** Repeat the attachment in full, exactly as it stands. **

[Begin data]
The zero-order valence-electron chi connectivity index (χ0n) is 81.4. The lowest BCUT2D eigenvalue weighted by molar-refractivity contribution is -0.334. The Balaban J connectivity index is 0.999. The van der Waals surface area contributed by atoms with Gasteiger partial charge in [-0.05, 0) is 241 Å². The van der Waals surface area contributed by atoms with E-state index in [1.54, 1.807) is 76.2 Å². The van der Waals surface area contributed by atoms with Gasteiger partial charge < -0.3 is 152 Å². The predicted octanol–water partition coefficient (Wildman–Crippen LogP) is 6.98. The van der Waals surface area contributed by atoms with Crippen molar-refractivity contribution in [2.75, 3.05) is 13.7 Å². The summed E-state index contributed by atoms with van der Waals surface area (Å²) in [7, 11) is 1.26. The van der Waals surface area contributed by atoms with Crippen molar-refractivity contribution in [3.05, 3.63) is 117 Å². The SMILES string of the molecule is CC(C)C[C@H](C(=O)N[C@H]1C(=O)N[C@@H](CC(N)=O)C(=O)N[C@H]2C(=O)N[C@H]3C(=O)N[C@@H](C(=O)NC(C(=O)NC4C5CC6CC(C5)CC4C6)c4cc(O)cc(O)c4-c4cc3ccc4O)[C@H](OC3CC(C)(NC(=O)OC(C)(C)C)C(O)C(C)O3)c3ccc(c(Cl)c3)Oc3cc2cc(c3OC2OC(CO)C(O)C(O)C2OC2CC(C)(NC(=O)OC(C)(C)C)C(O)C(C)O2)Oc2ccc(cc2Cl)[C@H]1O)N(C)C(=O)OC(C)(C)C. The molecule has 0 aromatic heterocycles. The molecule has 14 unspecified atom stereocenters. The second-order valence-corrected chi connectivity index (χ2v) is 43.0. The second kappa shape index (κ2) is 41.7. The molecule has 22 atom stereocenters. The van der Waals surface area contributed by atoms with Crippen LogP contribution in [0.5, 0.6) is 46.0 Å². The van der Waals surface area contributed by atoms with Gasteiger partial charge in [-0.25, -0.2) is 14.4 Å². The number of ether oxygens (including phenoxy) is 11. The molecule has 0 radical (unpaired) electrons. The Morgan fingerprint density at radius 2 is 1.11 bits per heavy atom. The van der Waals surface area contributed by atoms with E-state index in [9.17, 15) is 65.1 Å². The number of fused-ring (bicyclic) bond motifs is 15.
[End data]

The zero-order valence-electron chi connectivity index (χ0n) is 81.4. The lowest BCUT2D eigenvalue weighted by molar-refractivity contribution is -0.334. The Balaban J connectivity index is 0.999. The van der Waals surface area contributed by atoms with Gasteiger partial charge in [-0.05, 0) is 241 Å². The van der Waals surface area contributed by atoms with E-state index in [1.54, 1.807) is 76.2 Å². The van der Waals surface area contributed by atoms with Gasteiger partial charge < -0.3 is 152 Å². The predicted octanol–water partition coefficient (Wildman–Crippen LogP) is 6.98. The van der Waals surface area contributed by atoms with Crippen molar-refractivity contribution in [2.75, 3.05) is 13.7 Å². The summed E-state index contributed by atoms with van der Waals surface area (Å²) in [7, 11) is 1.26. The van der Waals surface area contributed by atoms with Crippen molar-refractivity contribution in [3.05, 3.63) is 117 Å². The SMILES string of the molecule is CC(C)C[C@H](C(=O)N[C@H]1C(=O)N[C@@H](CC(N)=O)C(=O)N[C@H]2C(=O)N[C@H]3C(=O)N[C@@H](C(=O)NC(C(=O)NC4C5CC6CC(C5)CC4C6)c4cc(O)cc(O)c4-c4cc3ccc4O)[C@H](OC3CC(C)(NC(=O)OC(C)(C)C)C(O)C(C)O3)c3ccc(c(Cl)c3)Oc3cc2cc(c3OC2OC(CO)C(O)C(O)C2OC2CC(C)(NC(=O)OC(C)(C)C)C(O)C(C)O2)Oc2ccc(cc2Cl)[C@H]1O)N(C)C(=O)OC(C)(C)C. The molecule has 0 aromatic heterocycles. The molecule has 14 unspecified atom stereocenters. The second-order valence-corrected chi connectivity index (χ2v) is 43.0. The second kappa shape index (κ2) is 41.7. The molecule has 22 atom stereocenters. The van der Waals surface area contributed by atoms with Crippen LogP contribution in [0.5, 0.6) is 46.0 Å². The van der Waals surface area contributed by atoms with Gasteiger partial charge in [-0.25, -0.2) is 14.4 Å². The number of ether oxygens (including phenoxy) is 11. The molecule has 0 radical (unpaired) electrons. The Morgan fingerprint density at radius 2 is 1.11 bits per heavy atom. The van der Waals surface area contributed by atoms with E-state index in [9.17, 15) is 65.1 Å². The number of fused-ring (bicyclic) bond motifs is 15.